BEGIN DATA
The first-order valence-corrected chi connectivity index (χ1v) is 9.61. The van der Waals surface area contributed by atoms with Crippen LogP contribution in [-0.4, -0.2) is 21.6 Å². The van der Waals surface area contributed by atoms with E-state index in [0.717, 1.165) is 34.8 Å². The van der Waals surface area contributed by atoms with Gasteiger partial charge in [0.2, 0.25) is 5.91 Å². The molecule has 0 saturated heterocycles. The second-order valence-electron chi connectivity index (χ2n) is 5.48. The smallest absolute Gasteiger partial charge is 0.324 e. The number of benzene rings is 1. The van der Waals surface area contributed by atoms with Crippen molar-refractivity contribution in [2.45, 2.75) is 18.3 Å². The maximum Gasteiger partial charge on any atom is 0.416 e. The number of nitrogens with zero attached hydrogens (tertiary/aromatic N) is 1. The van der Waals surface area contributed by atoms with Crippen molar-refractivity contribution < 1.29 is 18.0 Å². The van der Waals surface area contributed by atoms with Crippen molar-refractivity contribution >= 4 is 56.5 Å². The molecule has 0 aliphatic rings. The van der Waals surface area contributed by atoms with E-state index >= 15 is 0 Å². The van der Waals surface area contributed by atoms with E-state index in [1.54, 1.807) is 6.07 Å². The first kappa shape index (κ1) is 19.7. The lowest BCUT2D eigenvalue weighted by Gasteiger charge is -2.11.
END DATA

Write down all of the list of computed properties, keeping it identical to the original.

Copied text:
The first-order valence-corrected chi connectivity index (χ1v) is 9.61. The van der Waals surface area contributed by atoms with Crippen LogP contribution in [-0.4, -0.2) is 21.6 Å². The van der Waals surface area contributed by atoms with E-state index in [0.717, 1.165) is 34.8 Å². The van der Waals surface area contributed by atoms with Gasteiger partial charge in [0.2, 0.25) is 5.91 Å². The molecule has 0 saturated heterocycles. The second-order valence-electron chi connectivity index (χ2n) is 5.48. The smallest absolute Gasteiger partial charge is 0.324 e. The number of benzene rings is 1. The van der Waals surface area contributed by atoms with Crippen molar-refractivity contribution in [2.45, 2.75) is 18.3 Å². The maximum Gasteiger partial charge on any atom is 0.416 e. The number of nitrogens with zero attached hydrogens (tertiary/aromatic N) is 1. The van der Waals surface area contributed by atoms with Crippen molar-refractivity contribution < 1.29 is 18.0 Å². The van der Waals surface area contributed by atoms with Crippen molar-refractivity contribution >= 4 is 56.5 Å². The molecule has 0 aliphatic rings. The van der Waals surface area contributed by atoms with E-state index >= 15 is 0 Å². The van der Waals surface area contributed by atoms with E-state index in [1.54, 1.807) is 6.07 Å². The first kappa shape index (κ1) is 19.7. The lowest BCUT2D eigenvalue weighted by Gasteiger charge is -2.11.